Delaware State University intends to file a formal complaint with the Justice Department’s Civil Rights Division regarding allegations the women’s lacrosse team was racially profiled during a traffic stop in Georgia.
President Tony Allen announced Friday the historically Black institution’s decision to file the complaint, after what he says was police misconduct by the Liberty County Sheriff’s Office in Georgia.
Allen said the deputies “conducted a constitutionally dubious stop and search of a charter bus” carrying women’s lacrosse team members on April 20, 2022.
“We believe both the stop and the search are a violation of rights. The rights of every passenger on that bus, those of the driver,” Allen said. “Our first and most immediate concern was our students and coaches mental and physical well-being and remains paramount.”
The team’s bus was headed north on Interstate 95 in Liberty County following a game in Florida when it was stopped “under the pretext of a minor traffic violation,” Allen said in an earlier statement. Liberty County is on Georgia’s coast, south of Savannah.
Video taken by players shows “law enforcement members attempting to intimidate our student-athletes into confessing to possession of drugs and/or drug paraphernalia,” Allen added, noting nothing illegal was discovered.
Liberty County Sheriff William Bowman said the bus was pulled over for violating a state law which requires a bus or motor coach to operate in the two most right-hand lanes unless the bus or motor coach is preparing for a left turn or moving to or from an HOV lane, and the driver was ultimately issued a warning.
Allen said he immediately began an investigation into the incident, and the university filed a Freedom of Information Act request consistent with Georgia law requesting body-camera footage from everyone involved at the scene and any paperwork from the incident.
Allen said the deadline for the request ended Thursday, and he has yet to receive a response from Sheriff Bowman’s office.
“The first six weeks of the year, HBCUs around the country, including Delaware State University were subjected to a round of bomb threats. As our visibility has increased, so has the malignant intentions of the worst among us. It’s a reality too many Americans of color must live with. So much so that even being stopped for a minor traffic violation is cause for concern,” Allen said.
Interaction was ‘traumatic,’ team member says
In body camera video of the traffic stop released by the sheriff’s office, deputies are seen informing the driver they pulled him over for a left lane violation. While one deputy is checking a driver’s license, another has a K-9 sniff the vehicle.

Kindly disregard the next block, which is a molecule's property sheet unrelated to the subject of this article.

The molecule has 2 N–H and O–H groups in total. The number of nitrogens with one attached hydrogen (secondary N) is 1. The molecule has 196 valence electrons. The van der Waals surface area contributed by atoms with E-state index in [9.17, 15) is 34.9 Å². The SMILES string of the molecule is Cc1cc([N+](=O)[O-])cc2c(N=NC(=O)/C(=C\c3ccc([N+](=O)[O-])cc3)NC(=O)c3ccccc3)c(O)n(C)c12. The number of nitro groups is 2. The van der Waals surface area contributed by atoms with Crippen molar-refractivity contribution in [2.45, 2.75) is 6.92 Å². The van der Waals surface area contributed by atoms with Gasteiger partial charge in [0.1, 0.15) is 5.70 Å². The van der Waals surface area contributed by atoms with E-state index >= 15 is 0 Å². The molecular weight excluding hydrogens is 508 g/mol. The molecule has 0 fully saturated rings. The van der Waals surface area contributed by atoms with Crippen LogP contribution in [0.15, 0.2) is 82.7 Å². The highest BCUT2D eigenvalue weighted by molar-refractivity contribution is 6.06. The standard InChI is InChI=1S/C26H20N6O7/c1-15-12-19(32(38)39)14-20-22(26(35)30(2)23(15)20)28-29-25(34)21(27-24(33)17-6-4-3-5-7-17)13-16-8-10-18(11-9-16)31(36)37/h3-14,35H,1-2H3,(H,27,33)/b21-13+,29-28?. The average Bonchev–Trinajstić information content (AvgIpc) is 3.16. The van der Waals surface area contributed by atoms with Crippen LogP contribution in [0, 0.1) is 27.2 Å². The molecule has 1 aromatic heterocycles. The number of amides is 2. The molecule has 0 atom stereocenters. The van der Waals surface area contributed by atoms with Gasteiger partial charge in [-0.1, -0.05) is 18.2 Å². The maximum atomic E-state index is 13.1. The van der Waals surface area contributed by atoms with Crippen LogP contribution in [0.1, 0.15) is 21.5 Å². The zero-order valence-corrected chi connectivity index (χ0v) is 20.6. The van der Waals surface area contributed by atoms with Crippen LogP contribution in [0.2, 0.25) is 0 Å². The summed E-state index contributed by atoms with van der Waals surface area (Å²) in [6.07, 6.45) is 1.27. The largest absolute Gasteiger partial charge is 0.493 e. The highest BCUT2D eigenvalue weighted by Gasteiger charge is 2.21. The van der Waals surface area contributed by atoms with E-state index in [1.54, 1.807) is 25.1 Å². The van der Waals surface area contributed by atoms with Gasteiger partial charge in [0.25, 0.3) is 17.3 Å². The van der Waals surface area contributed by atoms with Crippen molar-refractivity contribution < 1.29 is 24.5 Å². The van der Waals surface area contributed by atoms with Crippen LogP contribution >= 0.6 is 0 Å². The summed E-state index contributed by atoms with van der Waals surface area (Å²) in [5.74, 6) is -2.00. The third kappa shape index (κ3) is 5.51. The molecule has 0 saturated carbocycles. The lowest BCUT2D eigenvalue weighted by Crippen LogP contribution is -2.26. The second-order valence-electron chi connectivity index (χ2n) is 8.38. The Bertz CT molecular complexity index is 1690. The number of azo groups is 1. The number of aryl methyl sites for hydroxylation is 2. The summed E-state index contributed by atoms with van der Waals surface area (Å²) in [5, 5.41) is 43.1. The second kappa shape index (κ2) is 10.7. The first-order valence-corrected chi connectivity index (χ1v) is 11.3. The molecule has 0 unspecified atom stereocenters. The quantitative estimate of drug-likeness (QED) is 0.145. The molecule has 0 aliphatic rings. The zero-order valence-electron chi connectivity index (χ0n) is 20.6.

At one point in the video, the deputy running the license is heard asking another deputy, “Positive on the truck?” He then says, “There’s a bunch of dang schoolgirls on the truck. Probably some weed.”
A few minutes later, deputies are seen outside the bus putting on blue surgical-like gloves before they begin the search. Deputies are seen going through bags, searching makeup kits and other items inside them.
Eventually, a deputy goes back on the bus and tells the passengers nothing illegal was found.
Saniya Craft, a freshman lacrosse player, in an earlier interview she and her teammates remained calm because they knew they did not have anything illegal.
“It was traumatic,” she said, “and we were surprised, but we just were really trying to stay steady and calm, trying not to question too much.”
“I just knew, if we were a different colored team — which is sad to say — that it wouldn’t have been presented like that, and I don’t even believe that we would have gotten searched,” she said.
The stop happened as part of the department’s “commercial interdiction detail,” Bowman, who is Black, said Tuesday at a news conference, adding other commercial vehicles were stopped that day, including a bus where “contraband” was found.
“Before entering the motor coach, the deputy was not aware that this school was historically Black or aware of the race of the occupants due to the height of the vehicle and tinted windows,” Bowman said Tuesday.
“We were not aware that this stop was received as racial profiling,” Bowman said. “Although I do not believe any racial profiling took place based on the information I currently have, I welcome feedback from our community on ways that our law enforcement practices can be improved while still maintaining the law.”